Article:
The hospitality and food service sector wastes billions of pounds worth of food every year. What more can caterers, FM providers and clients do to help reduce food waste?
Nearly £3 billion worth of food is wasted every year across the hospitality and food service sector, of which 75 per cent could have been eaten (see References, note 1). The UK is making significant steps in reducing its food waste, with total food waste levels falling by 480,000 tonnes between 2015 and 2018(2). However, sustainability not-for-profit body WRAP says many more businesses need to step up their action on food waste to help halve global food waste by 2030.
According to the statistics, the sector is responsible for 10 per cent (one million tonnes) of the total 10.2 million tonnes of food wasted in the UK each year, with the cost of avoidable food waste varying between 38p and £1 for every meal served. Previous research by the World Resources Institute (WRI) and WRAP across 700 companies operating in 17 countries found a high return on investment for activities implemented to reduce food waste(3).
The average business saving, across multiple sectors, was shown to be more than £14 for every £1 invested by a business in reducing food loss and waste.
SO WHAT CAN FMS AND THEIR CATERERS DO TO ADDRESS THE PROBLEM?
Simon Biggs, a partner at catering and facilities management consultancy the Litmus Partnership, has sat on the steering group for WRAP. He believes the main challenge in reducing food waste at work is keeping it on the agenda.
He explains: “Over the past number of years, food waste has been given a real focus and a lot of positive work has been done across all sectors of the industry. Nevertheless, focus can often be shifted away by the latest hot topic, such as reducing single-use plastics, removing disposable coffee cups and tackling health and wellbeing, all of which are important.
“However, in the latest statistics from WRAP, the UK still produces £20 billion of food waste per year, so this challenge isn’t going away and needs to be kept firmly on the agenda. Of course, you’d hope that caterers are still implementing good practice, but the real challenge now is about educating society so that reducing food waste is an everyday way of life.
“This is even more important for the contract catering industry as food provided in staff restaurants can often be ‘budget-friendly’, with a meal being priced similar to that of a sandwich on the high street. In essence, food can be very affordable and therefore easy to throw away as there’s not a huge value on it. The importance of food waste, and how it’s managed, needs to be taught so we understand how it affects the environment we live in.”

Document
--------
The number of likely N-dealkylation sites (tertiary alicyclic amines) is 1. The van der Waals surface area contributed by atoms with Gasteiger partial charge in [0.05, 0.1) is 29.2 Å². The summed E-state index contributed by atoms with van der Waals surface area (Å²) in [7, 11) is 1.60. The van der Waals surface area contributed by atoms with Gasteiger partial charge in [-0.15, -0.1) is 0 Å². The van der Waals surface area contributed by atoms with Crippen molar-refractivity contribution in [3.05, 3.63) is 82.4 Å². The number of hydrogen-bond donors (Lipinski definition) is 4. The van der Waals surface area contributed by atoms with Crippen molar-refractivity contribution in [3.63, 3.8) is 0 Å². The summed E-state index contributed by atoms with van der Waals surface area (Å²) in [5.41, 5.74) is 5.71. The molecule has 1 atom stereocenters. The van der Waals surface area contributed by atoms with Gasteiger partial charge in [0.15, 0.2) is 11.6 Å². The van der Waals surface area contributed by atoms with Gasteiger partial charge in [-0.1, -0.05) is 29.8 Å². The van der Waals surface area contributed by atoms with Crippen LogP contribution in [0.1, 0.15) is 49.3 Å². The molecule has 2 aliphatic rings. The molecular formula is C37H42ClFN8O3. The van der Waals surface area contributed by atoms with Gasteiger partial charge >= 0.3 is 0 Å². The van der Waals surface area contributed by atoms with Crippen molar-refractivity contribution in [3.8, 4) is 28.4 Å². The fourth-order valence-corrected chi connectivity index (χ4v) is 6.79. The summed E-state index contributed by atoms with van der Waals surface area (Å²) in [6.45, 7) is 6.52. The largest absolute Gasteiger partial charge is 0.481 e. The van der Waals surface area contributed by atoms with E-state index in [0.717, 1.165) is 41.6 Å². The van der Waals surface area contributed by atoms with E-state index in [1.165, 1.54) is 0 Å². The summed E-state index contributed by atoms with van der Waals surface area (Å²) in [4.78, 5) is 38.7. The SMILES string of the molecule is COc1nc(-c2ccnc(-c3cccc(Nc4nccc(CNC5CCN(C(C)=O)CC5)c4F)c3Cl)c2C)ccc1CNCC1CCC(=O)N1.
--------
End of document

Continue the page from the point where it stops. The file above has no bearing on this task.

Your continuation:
From a caterer’s perspective: “Food waste is essentially ‘money in the bin’” says Sally Grimes, Quality Standards Manager at Bartlett Mitchell, “so it’s important that culinary teams have the knowledge to be able to work creatively with ingredients and produce, to ensure they are not wasted and thrown away.
She continues: “To help reduce food waste we run a quarterly workshop called #Wasted. Here we hand out an ever-growing recipe bank to the teams which shows them delicious recipes for items that would usually find their way into the bin, anything from cucumber end pickles, herb stem salsa and oil, braised broccoli stems, core piccalilli or our signature porridge breads.”
“From our experience and in order of importance, food waste reduction is firstly a financial imperative, then ethical, closely followed by environmental”, says Ruston Toms, Founding Director, Blue Apple Catering.
From the FM’s perspective, Simone Fenton-Jarvis, Workplace Services Consultancy Director at Ricoh, feels that caterers need to ensure “they don’t over-cater in a world of agile working and working lunches, with people planning their own meals and taking leftovers to work to reduce their own food waste.”
Yeshna Mistry, Lead Sustainability and CSR at Vacherin, agrees that the primary challenge for caterers is managing unpredictability. “We have to be able to cater to everyone and have enough choice, even for those who are arriving late in the food service. You don’t want a customer to arrive near the end of lunch service and find there is a single salad left when they are hungry.
“With flexible working, we don’t always know how many people are likely to be in the office on any given day. Some days are more predictable – for example, we see more people working from home on a Friday – but there are events like work parties that we can’t predict, and we might only see half the normal number of people in the office the following day.”
To help manage demand, Vacherin has launched a click and collect scheme via an app so that hot drinks are prepared to order, and they will soon be broadening this service to cover food and smoothie orders.
Ana Svab, Corporate Responsibility Manager, Sodexo UK and Ireland, believes that embedding a sense of responsibility into an organisation is the first step for any food waste reduction programme. “Our sustainability roadmap is fully embedded into the way we do business. We invest time, money and effort into ensuring our teams are engaged and have the knowledge and tools to work with our clients, consumers and suppliers to help reduce the impact our operations have on the environment.”
Sally Grimes advises that buy-in is often better supported through the provision of evidence. “At some sites, we will weigh our waste. We use technology and a set of weighing scales with a tablet dashboard for chefs to take a picture of the weighed waste food. All the data is then uploaded to an online dashboard, where the information can be monitored and compared to look for trends in food waste. In trials, using these systems is proven to reduce avoidable food waste by 23 per cent and help lower costs. If the evidence is right before your eyes, you will do what you can to rectify it.”